Worming

Discussion in 'Health & Wellness' started by StaceyRosado, Oct 6, 2007.

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  1. StaceyRosado

    StaceyRosado Administrator Staff Member Supporting Member

    Oct 4, 2007
    NJ
    How often a goat needs to be wormed depends on its geographic location, feed lot, number of goats around and its stressed condition.

    If fed on a dry lot the need for worming goes down. If on a wet lot (grass) the need for worming goes up. If you location is very wet or local breeders are experiencing worm problems in their cattle horses or goats chances are you are as well.

    To check a goat for worms, look at their eye lids and gums. A healthy goat’s will look pink, a wormy goat will have pale pink to white/gray

    To know what kinds of worms you are dealing with you can take a stool sample to the vet. Even a dog and cat vet can run a stool sample and let you know what kinds of worms you are dealing with and if the goat/s have worms at all.

    Loose clumpy to runny stools can be an indication of a worm overload. All goats will have some degree of worms, but when the goat gets stressed they can’t fight them off as easily and then are susceptible to getting an overload. Anemia can result. Treating an anemic goat isn’t always easy. Having some kind of iron injection or iron supplement is good to have on hand.

    Worms I recommend (but seek someone in your area who is familiar with what works and doesn’t work for your geographic location because in some areas worms have become resistant to certain wormers………a vet may also be able to recommend a wormer for you)

    Safeguard – works for tape worms, use it 3 days in a row (use at 3 times the dosage when using cattle or horse wormer)
    Ivermectin – safe even for pregnant does
    Verbazon – do not give during first 3 months of pregnancy.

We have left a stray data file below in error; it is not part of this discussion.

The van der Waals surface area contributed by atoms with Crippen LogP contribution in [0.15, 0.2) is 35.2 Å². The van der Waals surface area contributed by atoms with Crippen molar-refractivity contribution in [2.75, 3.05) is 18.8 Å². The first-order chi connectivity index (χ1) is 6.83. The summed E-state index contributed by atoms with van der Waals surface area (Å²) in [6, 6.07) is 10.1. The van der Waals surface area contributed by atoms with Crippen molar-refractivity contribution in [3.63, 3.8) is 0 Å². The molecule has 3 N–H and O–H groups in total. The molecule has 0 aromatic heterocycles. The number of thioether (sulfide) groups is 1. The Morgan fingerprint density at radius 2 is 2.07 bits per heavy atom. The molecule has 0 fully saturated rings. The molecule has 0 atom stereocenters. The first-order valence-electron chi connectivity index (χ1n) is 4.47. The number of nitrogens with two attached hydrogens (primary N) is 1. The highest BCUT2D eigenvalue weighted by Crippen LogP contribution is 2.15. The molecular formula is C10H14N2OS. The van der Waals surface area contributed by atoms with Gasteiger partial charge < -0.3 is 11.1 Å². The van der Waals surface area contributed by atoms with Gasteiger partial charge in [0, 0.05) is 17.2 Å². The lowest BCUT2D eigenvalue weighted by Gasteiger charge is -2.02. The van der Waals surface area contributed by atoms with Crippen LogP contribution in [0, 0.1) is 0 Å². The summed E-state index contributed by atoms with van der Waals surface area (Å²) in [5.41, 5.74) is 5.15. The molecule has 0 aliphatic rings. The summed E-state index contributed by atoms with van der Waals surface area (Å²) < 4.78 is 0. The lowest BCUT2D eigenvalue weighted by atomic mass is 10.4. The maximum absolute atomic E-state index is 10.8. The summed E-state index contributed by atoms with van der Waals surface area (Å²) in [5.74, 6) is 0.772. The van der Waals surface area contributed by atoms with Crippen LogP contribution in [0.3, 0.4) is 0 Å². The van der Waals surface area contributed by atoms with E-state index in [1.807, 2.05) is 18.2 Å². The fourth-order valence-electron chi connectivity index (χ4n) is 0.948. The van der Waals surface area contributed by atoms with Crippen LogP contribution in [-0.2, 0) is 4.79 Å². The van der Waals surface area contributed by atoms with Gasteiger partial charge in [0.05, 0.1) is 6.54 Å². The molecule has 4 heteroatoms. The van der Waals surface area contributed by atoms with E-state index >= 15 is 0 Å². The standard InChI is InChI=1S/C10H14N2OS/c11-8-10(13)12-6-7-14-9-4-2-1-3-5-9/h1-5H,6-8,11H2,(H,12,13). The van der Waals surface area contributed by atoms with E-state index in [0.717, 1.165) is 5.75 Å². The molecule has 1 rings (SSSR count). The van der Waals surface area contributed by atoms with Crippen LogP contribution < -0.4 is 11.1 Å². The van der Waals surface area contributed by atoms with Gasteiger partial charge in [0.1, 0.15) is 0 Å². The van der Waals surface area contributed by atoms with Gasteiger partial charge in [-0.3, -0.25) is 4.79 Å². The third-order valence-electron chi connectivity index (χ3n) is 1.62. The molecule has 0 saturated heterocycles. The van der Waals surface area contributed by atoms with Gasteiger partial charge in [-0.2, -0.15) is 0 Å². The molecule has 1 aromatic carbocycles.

Cydectin - not personally familiar with this wormer, hear it is strong but effective
    Decomax – I hear this is a good wormer, and safe for kids as well, no personal use of the product to share.

    If using a horse wormer paste it is best to triple the goats weight and then dial the dosage, especially with safeguard.

    Worming every 3 or so months is a good average for maintenance worming.
     
    Jane Cross likes this.
  2. goathappy

    goathappy New Member

    Oct 5, 2007
    Illinois
    I would like to say that with the Goat Safeguard, you still have to triple the doseage and do it for three days.
     

  3. getchagoat (Julie)

    getchagoat (Julie) Guest

    603
    Oct 5, 2007
  4. HollowbeadRanch

    HollowbeadRanch New Member

    Oct 5, 2007
    NW Alabama
    I use Cydectin and Ivermectin. I myself prefer the Ivermectin. I know that Cydectin is 1cc per 11lbs. and for the Ivermectin my vet advised me to use 1cc per 50lbs. (note this is using the liquid wormer). Others may use different amounts.. I am just saying this is what we use. And like Stacey said we worm every 2-3 months, but some people prefer not to keep them on a schedule and only worm when needed. I guess it is strictly by personal preference.
     
  5. getchagoat (Julie)

    getchagoat (Julie) Guest

    603
    Oct 5, 2007
    Just be careful with worming on a schedule. If the goat doesn't need it, the worms will build up resistance to the wormer faster and there haven't been any new classes of wormers in a long time. The other thing is if you have weanlings during July adn August (and Sept this year), you need to check them often. They are very susceptable to barber pole worms and can go down fast - a couple of days.

    I do understand worming every 2 to 3 months makes it easy to keep track of, but you could end up without an effective wormer in a couple of years.

    As a backup to Cydectin, we've been using Levamisole. It's not used much anymore so it effective.
     
    aJadeMagnolia and bamaherd like this.
  6. goathappy

    goathappy New Member

    Oct 5, 2007
    Illinois
    We worm holistically with black walnut and copper year round(please only do the black walnut if you are experienced and understand how to use it) and in the spring after the does kid we give a triple dose of Safeguard three days in a row do those that need it, and in the fall 1 month before breeding season we give those that need it Valbazen. Safeguard is still effective around here and I only worm when there is a need to. If you worm on a schedule, like Julie said you are helping the parasites build up resistance to the worms but you are also just wasting money.
     
  7. fcnubian

    fcnubian New Member

    764
    Oct 22, 2007
    I have a question...How does Safeguard kill tapes in goats but not in horses?
     
  8. StaceyRosado

    StaceyRosado Administrator Staff Member Supporting Member

    Oct 4, 2007